4. Whole Milk
“The fat and the pH factor [of whole milk] has an anti-inflammatory effect on sunburned skin, says Peredo. Make a compress by submerging small cotton towels in cool whole milk and wringing the excess, then apply the towel to your face and/or body. As long as you don’t have a milk allergy, this natural sunburn remedy is safe for pregnant women and children, says Peredo.
5. Vitamin E Oil
“It’s important to treat the sunburn with products that have ingredients like vitamin E, which helps the skin heal,” says Engleman. She likes Bio-Oil Multiuse Skincare Oil for treating mild to moderate sunburns on the face or body because the vitamin E neutralizes free radicals (molecules that are damaging to the skin) and it also contains nourishing and calming ingredients like chamomile oil, calendula oil, and rosemary.
Remember taking oatmeal baths to soothe itchy chicken pox when you were younger? Guanche says oatmeal baths can help ease the pain associated with a mild to moderate sunburn on your face or body. She likes Aveeno Soothing Bath Treatment, which helps relieve irritation and itchiness temporarily. All you have to do is pour a single packet into your bath and lightly rub the oatmeal onto your skin. Just make sure your bath water isn’t too warm, says Guanche, since this can cause further irritation.
7. Lavender Oil
Lavender oil can offer relief from sunburns, says DeMaio. Look for lavender oil in hydrosol mist form, like Plant Therapy’s Organic Lavender Hydrosol. Hydrosol is the liquid that is left over when a plant is turned into an essential oil, and it’s typically less concentrated, says DeMaio, meaning it can soothe without irritating. Because hydrosols aren’t quite as highly concentrated as essential oils, you can apply them to your face as well as your body. DeMaio likes spritzing a lavender hydrosol onto a sunburn a few minutes after applying aloe.
8. Coconut Oil
“Coconut oil may soothe and hydrate the skin,” says Guanche. According to a study published in the International Journal of Molecular Sciences, coconut oil can help improve skin barrier function and promote wound healing. Plus, a study published in the journal Dermatitis found that the application of extra virgin coconut oil significantly improved skin dryness. Mix a few drops of an essential oil like lavender into coconut oil before applying it to your face or body, says DeMaio.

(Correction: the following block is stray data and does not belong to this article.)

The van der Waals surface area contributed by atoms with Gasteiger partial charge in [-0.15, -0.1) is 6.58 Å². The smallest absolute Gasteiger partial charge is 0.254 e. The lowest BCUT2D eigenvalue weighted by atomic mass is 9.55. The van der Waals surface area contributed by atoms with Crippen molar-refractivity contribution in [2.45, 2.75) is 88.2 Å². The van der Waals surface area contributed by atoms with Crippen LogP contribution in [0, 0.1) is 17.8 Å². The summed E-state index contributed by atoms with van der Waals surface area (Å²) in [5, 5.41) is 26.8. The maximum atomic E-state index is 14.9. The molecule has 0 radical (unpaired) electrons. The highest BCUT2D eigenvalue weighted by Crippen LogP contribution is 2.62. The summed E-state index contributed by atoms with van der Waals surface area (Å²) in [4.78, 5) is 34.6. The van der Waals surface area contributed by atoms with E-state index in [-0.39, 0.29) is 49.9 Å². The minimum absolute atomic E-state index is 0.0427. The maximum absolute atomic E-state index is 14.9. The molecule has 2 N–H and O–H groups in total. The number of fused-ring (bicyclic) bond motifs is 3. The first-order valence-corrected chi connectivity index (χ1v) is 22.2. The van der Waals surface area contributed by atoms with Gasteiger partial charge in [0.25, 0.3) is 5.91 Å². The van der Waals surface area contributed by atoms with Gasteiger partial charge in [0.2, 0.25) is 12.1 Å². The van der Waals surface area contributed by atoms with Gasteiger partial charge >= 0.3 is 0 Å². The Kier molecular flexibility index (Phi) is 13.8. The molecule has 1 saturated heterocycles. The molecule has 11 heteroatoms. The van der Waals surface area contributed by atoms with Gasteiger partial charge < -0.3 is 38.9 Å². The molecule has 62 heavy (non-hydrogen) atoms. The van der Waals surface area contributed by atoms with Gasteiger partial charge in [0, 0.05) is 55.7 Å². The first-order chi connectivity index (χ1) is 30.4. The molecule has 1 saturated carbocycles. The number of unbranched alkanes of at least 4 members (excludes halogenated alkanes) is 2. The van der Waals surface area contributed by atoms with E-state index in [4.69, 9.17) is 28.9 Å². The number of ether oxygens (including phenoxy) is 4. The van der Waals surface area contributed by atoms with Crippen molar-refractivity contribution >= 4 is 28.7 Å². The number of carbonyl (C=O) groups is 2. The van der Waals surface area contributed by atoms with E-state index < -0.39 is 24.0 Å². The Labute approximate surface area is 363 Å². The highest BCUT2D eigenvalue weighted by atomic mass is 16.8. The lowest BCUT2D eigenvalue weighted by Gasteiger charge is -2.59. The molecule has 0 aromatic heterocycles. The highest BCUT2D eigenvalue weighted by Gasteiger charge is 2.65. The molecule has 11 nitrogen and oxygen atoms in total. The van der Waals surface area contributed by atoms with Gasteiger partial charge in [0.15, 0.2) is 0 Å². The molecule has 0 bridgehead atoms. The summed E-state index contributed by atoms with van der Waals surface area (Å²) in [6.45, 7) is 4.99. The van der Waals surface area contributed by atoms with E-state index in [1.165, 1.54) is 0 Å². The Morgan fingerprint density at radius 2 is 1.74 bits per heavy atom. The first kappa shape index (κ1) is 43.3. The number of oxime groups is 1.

9. St. John’s Wort
“As an infused oil, St. John’s wort is amazing for burns,” says DeMaio. “It’s an analgesic, which means it helps reduce the pain associated with sunburns.” A study published in the Journal of Postgraduate Medicine found that applying a St. John’s wort ointment topically to skin helped improve psoriasis lesions. DeMaio says St. John’s wort is particularly useful at the beginning of a sunburn (whether on the face or body) when the pain is at peak levels. As with lavender, try mixing a few drops of St. John’s wort into coconut oil, or another carrier oil like jojoba, to dilute it so that you can apply it directly to your skin, says DeMaio. You can also find St. John’s wort in hydrosol form, although it’s less common than the oil.
This little-known herb is actually a major sunburn soother. “Helichrysum is an incredible wound healer and skin regenerator,” says DeMaio. It’s great for damaged skin.” A study published in the International Journal of Antimicrobial Agents explains that helichrysum, which comes from a shrub in the Mediterranean, has anti-inflammatory and antimicrobial properties. The only downside is that helichrysum is expensive, so you may just want to use it on your face or an area that’s exposed, as opposed to a large area of skin, says DeMaio. Again, mix it with a carrier oil first since, as with all essential oils, it’s potent on its own.
11. Peppermint Tea
“Peppermint is a cooling herb,” says DeMaio. Make a gallon of iced peppermint tea, dip a cotton ball into it, and gently rub it onto your skin wherever you’re burned, she suggests. “You can also address a sunburn from the inside,” says DeMaio. “When you’re burned, your skin is dehydrated, so it’s just as important to make sure you’re increasing liquids.” So try sipping on a glass of peppermint tea, too. The bottom line: While these natural remedies for sunburn can be used to help relieve the pain and irritation associated with mild to moderate sunburns, head to a doc STAT if your burn is more serious. And do not, we repeat, do not go back into the sun while you’re still burned as doing so can lead to even more skin damage!